# 6.Leading DigitBenford's Law: Distribution9.7% 7.9% 6.7% 5.8% 5.1% 4.6%17.6% 12.5%30.1%of Leading Digits002.

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Author’s Computer Files The author recorded the leading digits of the sizes of the electronic document files for the current edition of this book. The leading digits have frequencies of 55, 25, 17, 24, 18, 12, 12, 3, and 4 (corresponding to the leading digits of 1, 2, 3, 4, 5, 6, 7, 8, and 9, respectively). Using a 0.05 significance level, test for goodness-of-fit with Benford’s law. help_outlineImage Transcriptionclose6. Leading Digit Benford's Law: Distribution 9.7% 7.9% 6.7% 5.8% 5.1% 4.6% 17.6% 12.5% 30.1% of Leading Digits 00 2. fullscreen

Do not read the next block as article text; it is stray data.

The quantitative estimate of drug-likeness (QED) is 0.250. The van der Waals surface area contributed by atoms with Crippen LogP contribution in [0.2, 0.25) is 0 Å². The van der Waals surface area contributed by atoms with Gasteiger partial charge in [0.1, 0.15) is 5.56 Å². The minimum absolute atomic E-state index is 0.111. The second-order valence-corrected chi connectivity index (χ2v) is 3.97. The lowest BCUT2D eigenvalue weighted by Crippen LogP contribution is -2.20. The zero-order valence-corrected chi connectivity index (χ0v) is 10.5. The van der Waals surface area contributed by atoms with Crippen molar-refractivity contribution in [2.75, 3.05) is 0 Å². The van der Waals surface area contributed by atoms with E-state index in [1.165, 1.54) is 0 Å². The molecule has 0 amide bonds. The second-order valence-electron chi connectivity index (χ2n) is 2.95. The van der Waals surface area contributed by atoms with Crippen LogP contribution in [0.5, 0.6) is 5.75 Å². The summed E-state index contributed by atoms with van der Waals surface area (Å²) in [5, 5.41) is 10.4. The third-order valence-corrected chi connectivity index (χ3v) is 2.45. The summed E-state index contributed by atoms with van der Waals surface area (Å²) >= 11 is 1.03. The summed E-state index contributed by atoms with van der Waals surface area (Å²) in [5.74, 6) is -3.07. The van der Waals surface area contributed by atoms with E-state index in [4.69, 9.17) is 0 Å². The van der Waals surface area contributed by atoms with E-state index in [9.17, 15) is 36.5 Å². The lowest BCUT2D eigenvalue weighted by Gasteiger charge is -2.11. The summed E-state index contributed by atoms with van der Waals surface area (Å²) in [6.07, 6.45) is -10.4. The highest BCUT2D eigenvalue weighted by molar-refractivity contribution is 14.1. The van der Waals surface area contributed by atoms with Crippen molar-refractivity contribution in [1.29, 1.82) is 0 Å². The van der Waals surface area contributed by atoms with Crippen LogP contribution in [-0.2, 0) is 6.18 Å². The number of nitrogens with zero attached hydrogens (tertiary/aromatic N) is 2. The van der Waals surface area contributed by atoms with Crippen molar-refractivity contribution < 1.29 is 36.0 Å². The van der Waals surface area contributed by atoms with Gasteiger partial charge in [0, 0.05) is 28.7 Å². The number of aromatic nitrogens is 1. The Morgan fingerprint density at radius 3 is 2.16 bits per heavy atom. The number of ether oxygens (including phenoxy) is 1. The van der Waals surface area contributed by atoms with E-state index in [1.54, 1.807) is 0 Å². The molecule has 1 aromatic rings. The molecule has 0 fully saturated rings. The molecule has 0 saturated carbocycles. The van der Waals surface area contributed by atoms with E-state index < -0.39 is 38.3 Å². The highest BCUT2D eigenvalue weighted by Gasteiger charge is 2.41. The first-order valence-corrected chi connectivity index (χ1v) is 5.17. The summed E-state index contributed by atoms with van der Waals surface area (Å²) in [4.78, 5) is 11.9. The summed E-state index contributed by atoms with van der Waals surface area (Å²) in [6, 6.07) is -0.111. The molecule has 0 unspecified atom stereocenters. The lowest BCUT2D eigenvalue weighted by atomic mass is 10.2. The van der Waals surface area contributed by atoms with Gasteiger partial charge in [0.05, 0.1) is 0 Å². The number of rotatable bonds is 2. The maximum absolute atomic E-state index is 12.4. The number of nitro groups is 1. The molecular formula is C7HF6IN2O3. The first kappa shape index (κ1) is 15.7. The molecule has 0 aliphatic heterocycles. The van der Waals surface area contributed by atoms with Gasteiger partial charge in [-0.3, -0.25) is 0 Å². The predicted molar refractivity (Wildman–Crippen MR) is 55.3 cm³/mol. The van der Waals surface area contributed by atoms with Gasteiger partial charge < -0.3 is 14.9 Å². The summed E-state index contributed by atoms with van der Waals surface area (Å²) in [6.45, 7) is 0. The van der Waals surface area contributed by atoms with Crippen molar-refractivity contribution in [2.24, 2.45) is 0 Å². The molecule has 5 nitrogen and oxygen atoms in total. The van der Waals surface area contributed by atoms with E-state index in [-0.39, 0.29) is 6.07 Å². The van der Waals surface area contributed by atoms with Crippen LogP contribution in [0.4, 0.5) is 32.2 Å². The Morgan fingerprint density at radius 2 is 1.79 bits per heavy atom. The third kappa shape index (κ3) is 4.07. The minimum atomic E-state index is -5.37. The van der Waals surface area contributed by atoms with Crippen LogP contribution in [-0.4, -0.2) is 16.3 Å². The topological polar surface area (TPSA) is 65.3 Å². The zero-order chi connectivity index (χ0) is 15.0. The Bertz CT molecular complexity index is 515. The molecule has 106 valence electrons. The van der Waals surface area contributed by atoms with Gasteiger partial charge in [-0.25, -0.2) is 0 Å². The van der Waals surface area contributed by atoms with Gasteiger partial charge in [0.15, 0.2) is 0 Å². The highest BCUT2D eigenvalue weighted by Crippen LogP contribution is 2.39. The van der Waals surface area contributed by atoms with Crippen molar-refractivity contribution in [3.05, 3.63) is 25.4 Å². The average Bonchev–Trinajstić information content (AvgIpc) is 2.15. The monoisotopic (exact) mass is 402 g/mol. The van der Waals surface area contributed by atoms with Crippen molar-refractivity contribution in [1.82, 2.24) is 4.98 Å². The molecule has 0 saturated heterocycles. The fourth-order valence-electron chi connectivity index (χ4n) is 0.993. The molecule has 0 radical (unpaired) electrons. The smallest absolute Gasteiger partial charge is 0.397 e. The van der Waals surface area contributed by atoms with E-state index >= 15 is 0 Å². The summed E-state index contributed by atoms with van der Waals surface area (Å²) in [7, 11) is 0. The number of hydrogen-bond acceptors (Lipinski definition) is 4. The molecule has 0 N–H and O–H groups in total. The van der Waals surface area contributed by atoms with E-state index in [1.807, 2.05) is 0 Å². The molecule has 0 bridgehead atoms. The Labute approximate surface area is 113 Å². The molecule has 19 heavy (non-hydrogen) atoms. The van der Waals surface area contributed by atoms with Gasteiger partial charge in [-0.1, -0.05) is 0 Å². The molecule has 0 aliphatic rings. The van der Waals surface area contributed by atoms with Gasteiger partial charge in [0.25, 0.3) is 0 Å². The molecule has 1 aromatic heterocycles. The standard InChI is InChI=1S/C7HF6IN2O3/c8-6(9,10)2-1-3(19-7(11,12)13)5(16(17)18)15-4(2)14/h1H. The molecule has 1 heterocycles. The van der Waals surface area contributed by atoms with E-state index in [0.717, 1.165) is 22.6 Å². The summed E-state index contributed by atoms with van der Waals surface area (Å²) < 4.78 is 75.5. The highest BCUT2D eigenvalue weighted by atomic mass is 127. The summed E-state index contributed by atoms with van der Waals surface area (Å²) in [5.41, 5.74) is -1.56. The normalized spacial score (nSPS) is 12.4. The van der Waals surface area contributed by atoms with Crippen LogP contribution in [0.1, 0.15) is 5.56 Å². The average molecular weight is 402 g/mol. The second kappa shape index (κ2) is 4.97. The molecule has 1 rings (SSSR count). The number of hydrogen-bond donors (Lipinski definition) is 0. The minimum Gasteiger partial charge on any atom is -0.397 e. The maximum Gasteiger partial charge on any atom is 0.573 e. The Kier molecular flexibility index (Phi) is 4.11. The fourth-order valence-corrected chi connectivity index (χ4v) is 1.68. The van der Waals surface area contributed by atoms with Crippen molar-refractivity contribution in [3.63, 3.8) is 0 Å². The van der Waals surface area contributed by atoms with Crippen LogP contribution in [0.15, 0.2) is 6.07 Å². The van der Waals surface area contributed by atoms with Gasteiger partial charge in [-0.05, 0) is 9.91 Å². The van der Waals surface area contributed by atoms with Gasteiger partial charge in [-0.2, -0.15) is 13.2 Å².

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Step 1

The claim is to test whether the leading digits of the sizes for the document files that have a frequency of occurrences, which follows Benford’s law.

If the claim is false, then the frequencies of leading digits are not taken from a population distribution that follows Benford’s law.

Step 2

Methods for finding the expected frequency:

Method 1: If all the expected frequencies are equal, then E=n/k

Method 2: If the expected frequencies are not equal, then E=np for each category.

Where, n is the total number of frequencies, k is the categories and p is the probability of occurrence.

Here, the total number of frequencies is 511 and there are 9 outcomes, then k is 9. Also, the probabilities are different. Thus, by using the second method, the expected frequencies are calculated as follows.

Substitute n as 170.

Step 3

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### Hypothesis Testing